standard Mortgage on Listed Building

Damian Youell

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Mortgage on Listed Building

If you are considering getting a mortgage on an older property, it could be a listed building and arranging a mortgage loan for this type of building may not be as straight forward as a normal standard property.

Post Topics

What is a listed building?

Can you get a mortgage on a listed building?

Next steps

 

What is a listed building?

A property that is a listed building are usually considered of historical or architectural importance and will be put on a register on The National Heritage List for England (NHLE) to preserve the property for future generations. Anyone can nominate for a building to be listed but buildings that are not more than 30 years old are unlikely to be classified as a listed building as it hasn’t stood the test of time. Generally, properties built before 1700 and between 1700 and 1850 are likely to be considered a listed building providing, they are close to their original conditions.

There are three different gradings for listed buildings, Grade I, II and III. Only 2.5% of listed buildings are Grade I and properties in this category are considered to have significant national importance. Grade II buildings are considered important buildings of more than special interest and only 5.8% of listed buildings are in Grade II. Grade III listed properties are more common, with 91.7% of listed buildings classed as Grade III. It is more likely a borrower would be looking to get a mortgage loan on a Grade III listed building.

 

Can you get a mortgage on a listed building?

The good news is, it is possible to get a mortgage loan for a listed building, but it is more difficult when compared to a standard property as mortgages are secured loans and the loan is secure against the property. It provides lenders with a security if in the instance they need to repossess the property and sell it. Lenders are more cautious about listed buildings as finding a buyer for listed buildings can be more difficult as it is a limited market.

Listed properties are protected by law and to preserve the property, you will be required to gain listed building consent before any building work can be carried out and this is different from planning permission. This includes inside the property and possibly the grounds surrounding it unless there are exclusions listed on the database. Usually, you will not be able to make changes to the property that aren’t in keeping with the original building or your consent may be refused to avoid causing any damage to the building. Lenders will check and if any unpermitted work has been carried out on the property previous, they may refuse to lend.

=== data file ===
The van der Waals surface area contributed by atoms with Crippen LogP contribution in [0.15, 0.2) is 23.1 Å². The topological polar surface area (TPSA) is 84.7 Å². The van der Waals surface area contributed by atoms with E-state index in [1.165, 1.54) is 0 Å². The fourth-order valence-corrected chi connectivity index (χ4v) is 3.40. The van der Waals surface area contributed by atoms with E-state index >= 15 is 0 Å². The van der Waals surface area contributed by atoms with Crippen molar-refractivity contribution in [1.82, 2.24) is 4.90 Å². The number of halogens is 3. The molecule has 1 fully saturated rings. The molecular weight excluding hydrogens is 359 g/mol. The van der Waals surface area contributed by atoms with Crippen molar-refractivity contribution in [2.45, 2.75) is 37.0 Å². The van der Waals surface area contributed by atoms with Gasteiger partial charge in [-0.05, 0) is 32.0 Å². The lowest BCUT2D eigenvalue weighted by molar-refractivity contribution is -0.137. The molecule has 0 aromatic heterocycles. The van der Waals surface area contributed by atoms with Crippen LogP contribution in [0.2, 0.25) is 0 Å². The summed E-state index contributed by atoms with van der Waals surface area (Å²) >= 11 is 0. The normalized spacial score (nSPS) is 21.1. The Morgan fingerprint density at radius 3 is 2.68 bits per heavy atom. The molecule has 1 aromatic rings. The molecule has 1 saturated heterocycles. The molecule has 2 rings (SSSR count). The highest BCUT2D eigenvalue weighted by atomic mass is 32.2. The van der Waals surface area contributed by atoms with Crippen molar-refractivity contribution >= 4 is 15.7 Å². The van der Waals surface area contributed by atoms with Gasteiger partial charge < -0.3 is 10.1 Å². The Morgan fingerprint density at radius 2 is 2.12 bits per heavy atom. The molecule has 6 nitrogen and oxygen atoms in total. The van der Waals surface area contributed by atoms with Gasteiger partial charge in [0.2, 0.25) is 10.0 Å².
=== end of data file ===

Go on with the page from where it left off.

Not all lenders will lend on listed properties, but lenders with more experience with this type of loan will be more willing to consider a mortgage application for a listed building. They may stipulate certain requirements and criteria’s before agreeing to a loan. You may find lending terms may be shortened to reduce the risk of their security due to the property degrading overtime. They may also require a higher deposit to lower the loan to value ratio due to the increased risks of loaning on a listed property. Applications will usually be assessed on a case-by-case basis.

 

Next steps

Finding a lender for a mortgage for listed buildings can be tricky but getting professional advice from a mortgage broker can help make the process easier and save you time. A mortgage broker will be able to use their experience and expertise to direct you to lenders most appropriate for your personal circumstances and find you the best deal possible.

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